The charismatic Imran Khan – former Pakistan cricket captain, currently a politician, party leader, philanthropist and a man described as “Pakistan’s favourite son” – has released his latest work grandly titled ‘Pakistan: A Personal History‘. And a personal history it is for Khan, having merged his own changing identity and with that of the evolving culture and states of Pakistan. Interspersed with philosophical musings of both his own personal life (“I soon realised there was a world of difference between happiness and pleasure-seeking”) and the frank, rich history of Pakistan from it’s very creation in 1947, Khan uses his own cricket career, personal beliefs, political ideals and even his marriage as a prism to reflect on the larger issues at hand in Pakistan today. Beginning first with his own upbringing and family, and juxtaposing this with the creation of Pakistan from its very ‘independence’ and roots in 1947, Khan reflects on the sad beauty of Pakistan, while also highlighting the increasing troubles the state and its people have been undignified with.
Keen to show a side to Pakistan which has previously been defamed by media, and whose identity has become distorted, Khan details the underlying problems Pakistan has faced. After decades of corruption, disruptions from America and their puppets who are positioned in significant places, power politics and the country’s passive role in the ‘war on terror’, Pakistan appears to have reached despair over the state of its nation, as well as impasse over the anger of its people. Similarly, Khan’s own life, previously that of a playboy, and spoiled rich boy, soon evolves into anger at the state of his home country, his depiction in the media and the coverage on both his cricket playing and his marriage to a non-Pakistani woman – and most of all further strengthens his faith in the role of Islam. It is clear then, that Khan’s life and its ups and downs are followed in context with the changing scenarios in Pakistan’s political climate.
Yet Imran Khan does more than just present complaints and criticisms about the current handling of Pakistan by the government, and the intervention by several Western powers – instead, he proposes a solution in the form of his own political party, Tehreek-e-Insaaf (Movement for Justice). Highlighting the ideals of Pakistan’s founder, Jinnah and also praising the ideals of peaceful leader Gandhi, Imran Khan emphasises his own objectives as being similar to these esteemed leaders. In addition to this at the heart of these ideas are the ideals and beliefs of Khan’s favourite poet and philosopher Allama Muhammad Iqbal, who he believes could help reform and re-modernise the country. It is not a coincidence therefore, that Imran Khan has released this book so close to his political campaign which has kicked off, and his bid to be the country’s next President.
His philosophy (among others) revolves around “equal treatment for rich and poor is essential”, changing policies in appointing ministers and incorporating Islam’s morals into the ruling of the country, as well as withdrawing from the war on terror which has, according to Khan, only led to an alternative type of imprisonment for Pakistan under America’s terms, and has led to millions of unnecessary deaths. As Khan sums up, “Colonialism deprives you of your self-esteem and to get it back you have to fight to redress the balance.”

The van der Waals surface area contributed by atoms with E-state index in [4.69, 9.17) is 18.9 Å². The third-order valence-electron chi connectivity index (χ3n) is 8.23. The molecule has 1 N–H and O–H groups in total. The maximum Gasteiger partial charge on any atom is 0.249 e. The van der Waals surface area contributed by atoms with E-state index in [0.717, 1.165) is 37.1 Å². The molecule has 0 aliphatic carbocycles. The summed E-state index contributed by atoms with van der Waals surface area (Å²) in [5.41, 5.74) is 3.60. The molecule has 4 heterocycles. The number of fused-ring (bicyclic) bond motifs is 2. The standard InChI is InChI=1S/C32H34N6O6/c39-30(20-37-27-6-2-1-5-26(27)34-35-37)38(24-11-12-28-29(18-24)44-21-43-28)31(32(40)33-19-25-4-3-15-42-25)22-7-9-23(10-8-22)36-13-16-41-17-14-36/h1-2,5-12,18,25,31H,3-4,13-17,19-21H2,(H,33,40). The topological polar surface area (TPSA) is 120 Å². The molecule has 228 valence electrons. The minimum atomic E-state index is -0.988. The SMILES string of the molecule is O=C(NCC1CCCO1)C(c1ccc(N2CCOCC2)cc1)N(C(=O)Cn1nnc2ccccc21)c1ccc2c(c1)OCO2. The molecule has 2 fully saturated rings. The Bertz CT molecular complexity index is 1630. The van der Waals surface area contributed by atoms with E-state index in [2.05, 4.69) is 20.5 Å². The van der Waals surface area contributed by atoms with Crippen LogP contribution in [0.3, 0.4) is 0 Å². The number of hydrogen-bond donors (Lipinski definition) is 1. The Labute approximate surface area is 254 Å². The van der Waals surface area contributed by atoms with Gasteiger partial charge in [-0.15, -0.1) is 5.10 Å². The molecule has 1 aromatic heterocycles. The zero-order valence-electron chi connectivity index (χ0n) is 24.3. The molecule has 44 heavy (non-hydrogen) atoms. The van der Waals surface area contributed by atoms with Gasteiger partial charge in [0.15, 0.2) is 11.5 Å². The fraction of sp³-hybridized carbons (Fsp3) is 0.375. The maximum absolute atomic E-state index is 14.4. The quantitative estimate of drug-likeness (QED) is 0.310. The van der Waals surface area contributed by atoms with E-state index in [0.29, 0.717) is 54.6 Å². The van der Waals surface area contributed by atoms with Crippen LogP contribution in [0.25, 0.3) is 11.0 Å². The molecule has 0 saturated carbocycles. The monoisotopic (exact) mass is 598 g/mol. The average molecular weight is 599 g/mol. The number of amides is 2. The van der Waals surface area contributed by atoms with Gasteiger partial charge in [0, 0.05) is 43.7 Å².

The book then, is divided into several layers. In the first layer, he describes his own personal life and upbringing, and the revelations which he is eventually led to. The second layer is an accurate, sharp account of recent Pakistani political history, and the issues and problems of contemporary politics which need to be addressed. Thirdly, Khan emphasises the role of Islam in history, how its qualities of tolerance, justice, moral values and education are ones which made Islam the leading civilisation for centuries. And lastly, it is a political manifesto for Khan’s objectives themselves, which details his struggles and his expectations for the future.
Yet in all of this, Khan never strays from the overall pervading message in his autobiography – which is that of hope and optimism. Imran Khan states his hopes that Pakistan will overturn its disgraced image, and redeem itself with its rich culture, Islamic morals and with the promising youths of Pakistan and their changing attitudes. Just as Khan himself has resolved his own personal issues, he shows how he hopes to use his own successes in the political sphere, and become as renowned a politician as was his illustrious career as a cricketer.
Pakistan: A Personal History appeals to me because of my own Pakistani heritage, and the fact that Pakistan has had such negative press in the past few years. While Imran Khan has idealistic ideals, my own belief is also that he is an honest, sincere and courageous politician which will not be much appreciated in the world of politics. Khan has certainly done a lot in the name of humane charity, and it is this compassion in him which appeals to the masses. Whether he will be able to carry this over in a potential presidential role, however, is a different story.
Whether you are interested in the cricketer Imran Khan or the politician Imran Khan or just in Pakistan’s current affairs and it’s rich history, this is certainly an enlightening read, and is an interesting insight into the mind of a philanthropist and politician.